for ($k = 0; $k -lt $GPOs.DocumentElement.GPO[$i].Computer.ExtensionData.ChildNodes[$j].Policy.Count; $k++)
                { 
                    $polInfo = "" | Select-Object gpoName, settingScope, settingName
                    $polInfo.gpoName = $GPOs.DocumentElement.GPO[$i].Name
                    $polInfo.settingScope = "Computer"
                    $polInfo.settingName = $GPOs.DocumentElement.GPO[$i].Computer.ExtensionData.ChildNodes[$j].Policy[$k].Name
                    $policyInfo += $polInfo
                }
            }
            else
            {
                $polInfo = "" | Select-Object gpoName, settingScope, settingName
                $polInfo.gpoName = $GPOs.DocumentElement.GPO[$i].Name
                $polInfo.settingScope = "Computer"
                $polInfo.settingName = $GPOs.DocumentElement.GPO[$i].Computer.ExtensionData.ChildNodes[$j].Policy.Name
                $policyInfo += $polInfo
            }
        }
    }
    #Process User Policy
    for ($j = 0; $j -lt $GPOs.DocumentElement.GPO[$i].User.ExtensionData.ChildNodes.Count; $j++)
    { 
        if (($GPOs.DocumentElement.GPO[$i].User.ExtensionData.ChildNodes[$j].type) -like "*:RegistrySettings")
        {
            if (!($GPOs.DocumentElement.GPO[$i].User.ExtensionData.ChildNodes[$j].Policy.Count -eq $null))
            {
                for ($k = 0; $k -lt $GPOs.DocumentElement.GPO[$i].User.ExtensionData.ChildNodes[$j].Policy.Count; $k++)
                { 
                    $polInfo = "" | Select-Object gpoName, settingScope, settingName
                    $polInfo.gpoName = $GPOs.DocumentElement.GPO[$i].Name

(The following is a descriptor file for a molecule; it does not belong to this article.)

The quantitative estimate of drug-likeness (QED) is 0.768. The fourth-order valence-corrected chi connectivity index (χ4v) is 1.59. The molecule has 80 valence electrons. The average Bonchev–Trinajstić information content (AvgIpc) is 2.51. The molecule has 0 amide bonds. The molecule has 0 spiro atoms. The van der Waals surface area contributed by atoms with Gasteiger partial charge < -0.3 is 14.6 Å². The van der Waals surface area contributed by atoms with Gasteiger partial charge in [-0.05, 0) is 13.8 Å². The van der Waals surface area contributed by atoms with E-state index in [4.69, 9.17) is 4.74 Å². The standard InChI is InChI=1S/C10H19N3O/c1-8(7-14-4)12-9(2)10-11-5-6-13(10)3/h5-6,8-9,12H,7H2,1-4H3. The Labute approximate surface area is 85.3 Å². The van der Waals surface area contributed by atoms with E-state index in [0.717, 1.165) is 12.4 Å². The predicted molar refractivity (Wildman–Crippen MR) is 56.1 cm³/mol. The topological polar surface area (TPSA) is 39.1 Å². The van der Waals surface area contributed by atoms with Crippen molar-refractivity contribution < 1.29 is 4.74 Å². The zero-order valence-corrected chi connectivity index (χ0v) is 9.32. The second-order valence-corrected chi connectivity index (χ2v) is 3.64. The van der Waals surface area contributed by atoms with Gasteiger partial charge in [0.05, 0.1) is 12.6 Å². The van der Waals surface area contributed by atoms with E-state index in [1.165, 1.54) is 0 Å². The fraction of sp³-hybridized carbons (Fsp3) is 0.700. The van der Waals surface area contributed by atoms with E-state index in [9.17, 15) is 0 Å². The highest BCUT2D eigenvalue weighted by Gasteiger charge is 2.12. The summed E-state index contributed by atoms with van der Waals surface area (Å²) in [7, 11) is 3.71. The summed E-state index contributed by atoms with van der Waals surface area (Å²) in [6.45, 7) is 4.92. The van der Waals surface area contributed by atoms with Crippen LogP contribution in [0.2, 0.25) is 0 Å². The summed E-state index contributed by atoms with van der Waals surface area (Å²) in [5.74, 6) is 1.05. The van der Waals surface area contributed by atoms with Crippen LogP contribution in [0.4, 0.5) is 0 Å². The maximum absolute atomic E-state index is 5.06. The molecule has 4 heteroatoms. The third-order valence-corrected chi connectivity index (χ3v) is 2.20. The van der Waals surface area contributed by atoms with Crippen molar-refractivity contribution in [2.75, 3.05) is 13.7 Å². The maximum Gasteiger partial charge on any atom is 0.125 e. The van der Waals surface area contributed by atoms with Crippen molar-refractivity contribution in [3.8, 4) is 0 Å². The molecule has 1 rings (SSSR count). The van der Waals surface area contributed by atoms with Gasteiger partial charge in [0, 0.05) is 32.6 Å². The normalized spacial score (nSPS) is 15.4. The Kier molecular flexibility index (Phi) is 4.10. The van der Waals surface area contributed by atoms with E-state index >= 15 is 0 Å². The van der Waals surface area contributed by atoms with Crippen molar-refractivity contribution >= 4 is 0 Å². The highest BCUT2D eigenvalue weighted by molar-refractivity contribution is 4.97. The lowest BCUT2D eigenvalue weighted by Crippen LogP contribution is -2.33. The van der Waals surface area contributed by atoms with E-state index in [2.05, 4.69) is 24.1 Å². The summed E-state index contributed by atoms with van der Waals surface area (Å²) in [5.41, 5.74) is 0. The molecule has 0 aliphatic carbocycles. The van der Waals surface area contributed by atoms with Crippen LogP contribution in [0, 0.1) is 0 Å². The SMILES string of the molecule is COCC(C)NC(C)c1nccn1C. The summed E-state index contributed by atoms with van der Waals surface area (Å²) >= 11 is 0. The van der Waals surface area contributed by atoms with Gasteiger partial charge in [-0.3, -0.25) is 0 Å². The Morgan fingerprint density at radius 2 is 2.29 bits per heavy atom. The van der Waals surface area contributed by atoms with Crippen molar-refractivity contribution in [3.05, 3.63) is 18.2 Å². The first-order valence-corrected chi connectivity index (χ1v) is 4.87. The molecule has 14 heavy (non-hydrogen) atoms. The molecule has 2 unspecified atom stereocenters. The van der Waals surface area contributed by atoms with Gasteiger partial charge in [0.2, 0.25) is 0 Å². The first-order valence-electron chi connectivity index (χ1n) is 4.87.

$polInfo.settingScope = "User"
                    $polInfo.settingName = $GPOs.DocumentElement.GPO[$i].User.ExtensionData.ChildNodes[$j].Policy[$k].Name
                    $policyInfo += $polInfo
                }
            }
            else
            {
                $polInfo = "" | Select-Object gpoName, settingScope, settingName
                $polInfo.gpoName = $GPOs.DocumentElement.GPO[$i].Name
                $polInfo.settingScope = "User"
                $polInfo.settingName = $GPOs.DocumentElement.GPO[$i].User.ExtensionData.ChildNodes[$j].Policy.Name
                $policyInfo += $polInfo
            }
        }
    }
}

# Define output array
$admlFileUsage = @()

# Search ADML files for policy settings
$admlFiles = Get-ChildItem -Path $policyDefs -Filter *.adml

foreach ($admlFile in $admlFiles)
{
    $admlContent = (Get-Content -Path ($admlFile.FullName))
    $out = "" | Select-Object gpoName, settingScope, settingName, admlFile
    foreach ($polInfo in $policyInfo)
    {
        $settingName = $polInfo.settingName
        if ($admlContent -like "*$settingName*")
        {
            $out.gpoName = $polInfo.gpoName
            $out.settingScope = $polInfo.settingScope
            $out.settingName = $polInfo.settingName
            $out.admlFile = $admlFile.Name
            $admlFileUsage += $out
        }
    }
}

$admlFileUsage | Export-Csv -Path $results -NoTypeInformation -Force

Conclusion

I hope that this script serves as a useful example for others to build upon. As I've only used this script in a test lab with a small number of Group Policy objects, it's entirely possible I've overlooked something. If you identify a problem or see room for improvement, I'd be happy to take the feedback.